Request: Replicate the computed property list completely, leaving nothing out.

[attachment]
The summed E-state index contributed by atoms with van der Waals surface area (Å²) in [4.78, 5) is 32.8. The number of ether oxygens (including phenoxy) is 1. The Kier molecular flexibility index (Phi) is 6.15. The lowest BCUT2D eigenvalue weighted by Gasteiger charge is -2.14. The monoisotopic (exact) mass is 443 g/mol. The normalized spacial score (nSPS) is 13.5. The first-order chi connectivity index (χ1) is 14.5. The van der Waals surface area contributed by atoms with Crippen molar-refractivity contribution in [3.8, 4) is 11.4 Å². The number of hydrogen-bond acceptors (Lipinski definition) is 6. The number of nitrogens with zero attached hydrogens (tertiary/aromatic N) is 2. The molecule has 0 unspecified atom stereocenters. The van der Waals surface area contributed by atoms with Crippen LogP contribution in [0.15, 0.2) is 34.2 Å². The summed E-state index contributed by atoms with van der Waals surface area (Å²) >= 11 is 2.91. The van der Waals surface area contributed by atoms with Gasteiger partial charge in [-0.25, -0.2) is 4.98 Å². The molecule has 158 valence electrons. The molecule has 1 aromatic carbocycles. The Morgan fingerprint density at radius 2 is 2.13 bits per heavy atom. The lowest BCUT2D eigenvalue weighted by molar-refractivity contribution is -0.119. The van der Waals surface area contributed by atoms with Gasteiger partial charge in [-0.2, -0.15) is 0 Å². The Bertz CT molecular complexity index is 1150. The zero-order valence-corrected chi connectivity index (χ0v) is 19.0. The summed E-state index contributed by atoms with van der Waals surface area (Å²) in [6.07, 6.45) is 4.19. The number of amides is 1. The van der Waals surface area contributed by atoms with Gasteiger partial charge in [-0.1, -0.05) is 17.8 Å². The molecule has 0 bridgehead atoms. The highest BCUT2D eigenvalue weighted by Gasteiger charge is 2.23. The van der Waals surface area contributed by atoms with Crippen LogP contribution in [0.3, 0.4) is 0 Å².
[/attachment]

The summed E-state index contributed by atoms with van der Waals surface area (Å²) in [4.78, 5) is 32.8. The number of ether oxygens (including phenoxy) is 1. The Kier molecular flexibility index (Phi) is 6.15. The lowest BCUT2D eigenvalue weighted by Gasteiger charge is -2.14. The monoisotopic (exact) mass is 443 g/mol. The normalized spacial score (nSPS) is 13.5. The first-order chi connectivity index (χ1) is 14.5. The van der Waals surface area contributed by atoms with Crippen molar-refractivity contribution in [3.8, 4) is 11.4 Å². The number of hydrogen-bond acceptors (Lipinski definition) is 6. The number of nitrogens with zero attached hydrogens (tertiary/aromatic N) is 2. The molecule has 0 unspecified atom stereocenters. The van der Waals surface area contributed by atoms with Crippen LogP contribution in [0.15, 0.2) is 34.2 Å². The summed E-state index contributed by atoms with van der Waals surface area (Å²) >= 11 is 2.91. The van der Waals surface area contributed by atoms with Gasteiger partial charge in [-0.25, -0.2) is 4.98 Å². The molecule has 158 valence electrons. The molecule has 1 aromatic carbocycles. The Morgan fingerprint density at radius 2 is 2.13 bits per heavy atom. The lowest BCUT2D eigenvalue weighted by molar-refractivity contribution is -0.119. The van der Waals surface area contributed by atoms with Gasteiger partial charge in [-0.2, -0.15) is 0 Å². The Bertz CT molecular complexity index is 1150. The zero-order valence-corrected chi connectivity index (χ0v) is 19.0. The summed E-state index contributed by atoms with van der Waals surface area (Å²) in [6.07, 6.45) is 4.19. The number of amides is 1. The van der Waals surface area contributed by atoms with Gasteiger partial charge in [-0.1, -0.05) is 17.8 Å². The molecule has 0 bridgehead atoms. The highest BCUT2D eigenvalue weighted by Gasteiger charge is 2.23. The van der Waals surface area contributed by atoms with Crippen LogP contribution in [0.3, 0.4) is 0 Å².